People v. Chavez, No. 79SA358

Docket NºNo. 79SA358
Citation621 P.2d 1362
Case DateJanuary 05, 1981

Page 1362

621 P.2d 1362
The PEOPLE of the State of Colorado, Plaintiff-Appellee,
v.
Robert CHAVEZ, Defendant-Appellant.
No. 79SA358.
Supreme Court of Colorado.
Jan. 5, 1981.
Rehearing Denied Jan. 26, 1981.

Page 1363

J. D. MacFarlane, Atty. Gen., Richard F. Hennessey, Deputy Atty. Gen., Mary J. Mullarkey, Sol. Gen., Kathleen M. Bowers, Asst. Atty. Gen., Denver, for plaintiff-appellee.

J. Gregory Walta, Colorado State Public Defender, Shelley Gilman, Deputy State Public Defender, Denver, for defendant-appellant.

DUBOFSKY, Justice.

The defendant, Robert Chavez, appeals his jury conviction for first-degree criminal trespass, section 18-4-502, C.R.S.1973 (now in 1978 Repl.Vol. 8), and conspiracy to commit second-degree burglary, section 18-2-201, C.R.S.1973 (1978 Repl.Vol. 8). The defendant was also charged with second-degree

Page 1364

burglary, section 18-4-203, C.R.S.1973 (1978 Repl.Vol. 8), and with four counts of habitual criminality, section 16-13-101, C.R.S.1973 (1978 Repl.Vol. 8). The jury acquitted him on the second-degree burglary charge, and the trial court granted a motion for judgment of acquittal on the habitual criminal charges. We reverse the convictions for first-degree criminal trespass and conspiracy to commit second-degree burglary.

At the close of the prosecution's case on the substantive charges, the defendant moved to exclude any testimony he might give in defense of the substantive charges from the habitual criminal proceedings. The trial court ruled that impeachment evidence of the defendant's prior convictions elicited or offered by the prosecution during the trial of the substantive offense could be used for substantive purposes in the habitual criminal trial. On appeal the defendant argues that the trial court's denial of his motion unconstitutionally burdened his right to take the witness stand in his own defense. 1 We agree.

The defendant chose not to testify and was acquitted of the habitual criminal charges; however, he was convicted, without testifying, of first-degree criminal trespass and conspiracy to commit second-degree burglary. Had he chosen to testify in his own defense on the trespass and burglary charges, he understood that an admission of the prior convictions charged in the habitual criminal counts would, upon conviction of the substantive crime, lead to automatic imposition of a life sentence under the habitual criminal statute. 2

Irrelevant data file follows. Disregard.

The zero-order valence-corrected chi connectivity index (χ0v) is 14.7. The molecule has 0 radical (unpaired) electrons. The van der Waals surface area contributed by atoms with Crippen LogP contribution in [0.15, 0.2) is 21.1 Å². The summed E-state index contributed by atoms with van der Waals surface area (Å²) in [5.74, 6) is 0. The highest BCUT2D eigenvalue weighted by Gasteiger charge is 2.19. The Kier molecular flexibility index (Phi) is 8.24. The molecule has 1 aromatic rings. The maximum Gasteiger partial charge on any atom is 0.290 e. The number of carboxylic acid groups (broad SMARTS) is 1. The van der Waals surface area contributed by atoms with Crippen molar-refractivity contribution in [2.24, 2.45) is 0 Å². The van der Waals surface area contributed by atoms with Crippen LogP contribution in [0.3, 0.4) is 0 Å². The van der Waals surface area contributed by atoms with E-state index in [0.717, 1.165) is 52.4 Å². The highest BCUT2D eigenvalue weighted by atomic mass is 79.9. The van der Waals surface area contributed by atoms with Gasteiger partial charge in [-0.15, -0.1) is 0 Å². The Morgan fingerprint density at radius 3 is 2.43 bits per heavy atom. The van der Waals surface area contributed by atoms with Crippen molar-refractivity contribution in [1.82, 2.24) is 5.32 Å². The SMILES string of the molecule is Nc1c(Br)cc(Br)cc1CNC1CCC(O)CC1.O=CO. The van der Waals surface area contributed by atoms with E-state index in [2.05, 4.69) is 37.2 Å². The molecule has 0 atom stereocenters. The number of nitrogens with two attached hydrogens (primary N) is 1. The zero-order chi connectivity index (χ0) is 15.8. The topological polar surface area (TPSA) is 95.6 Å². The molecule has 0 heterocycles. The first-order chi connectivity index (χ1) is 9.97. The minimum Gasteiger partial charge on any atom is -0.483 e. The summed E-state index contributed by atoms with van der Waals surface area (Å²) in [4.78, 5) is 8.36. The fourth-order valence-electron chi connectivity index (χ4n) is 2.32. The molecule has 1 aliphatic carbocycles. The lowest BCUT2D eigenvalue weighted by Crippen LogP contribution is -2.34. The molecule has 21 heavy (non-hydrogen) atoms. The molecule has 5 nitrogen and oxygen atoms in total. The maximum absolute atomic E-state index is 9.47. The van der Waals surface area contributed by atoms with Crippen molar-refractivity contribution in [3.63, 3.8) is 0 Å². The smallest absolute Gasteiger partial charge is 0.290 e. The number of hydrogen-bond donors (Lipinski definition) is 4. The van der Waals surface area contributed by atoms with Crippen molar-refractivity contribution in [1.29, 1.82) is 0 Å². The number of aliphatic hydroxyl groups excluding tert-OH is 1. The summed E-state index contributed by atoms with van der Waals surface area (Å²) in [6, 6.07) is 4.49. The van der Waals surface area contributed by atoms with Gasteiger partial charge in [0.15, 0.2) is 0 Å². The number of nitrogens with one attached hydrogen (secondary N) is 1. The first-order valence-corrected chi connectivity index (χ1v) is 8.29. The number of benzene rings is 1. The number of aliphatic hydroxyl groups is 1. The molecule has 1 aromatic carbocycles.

It is useful to review the habitual criminal statute, particularly section 16-13-103, C.R.S.1973 (1978 Repl.Vol. 8), to understand the defendant's constitutional claim.

"(4) If the defendant denies that he has been previously convicted as alleged in (the habitual criminal counts) ... the jury impaneled to try the substantive offense shall determine by separate verdict whether the defendant has been convicted as alleged. The procedure in any case in which the defendant does not become a witness in his own behalf upon the trial of the substantive offense shall be as follows:

(a) The jury shall return a verdict upon the issue of guilt or innocence;

(b) If the verdict is that the defendant is guilty of a felony, then the same jury shall forthwith proceed to try the issues as to whether the defendant has been previously convicted as charged. The prosecuting attorney has the burden of proving beyond a reasonable doubt that the defendant has been convicted as charged. 3

(5) If upon the trial of the issues upon the substantive offense, the defendant takes the witness stand in his own defense and denies that he has been previously convicted as alleged, the defendant, and the prosecuting attorney on rebuttal, shall present all evidence relevant to the issues of previous convictions, and the jury shall return verdicts on all issues relating to previous convictions if the defendant is found guilty of the substantive offense. " (Emphasis added.)

The statute does not explicitly delineate the procedures to be followed at trial if the defendant takes the witness stand and admits that he has been convicted previously as alleged. However, subsections (1) and (3) appear to obviate the necessity of proving the previous convictions alleged in the habitual criminal counts if the defendant admits them during his testimony on the substantive charges:

Page 1365

"(1) If the fact of previous convictions of other offenses is included in an indictment or information, the jury, if it finds a verdict of guilty of the offense with which he is charged, unless the defendant admits the previous convictions, shall also find whether or not he has suffered such previous convictions.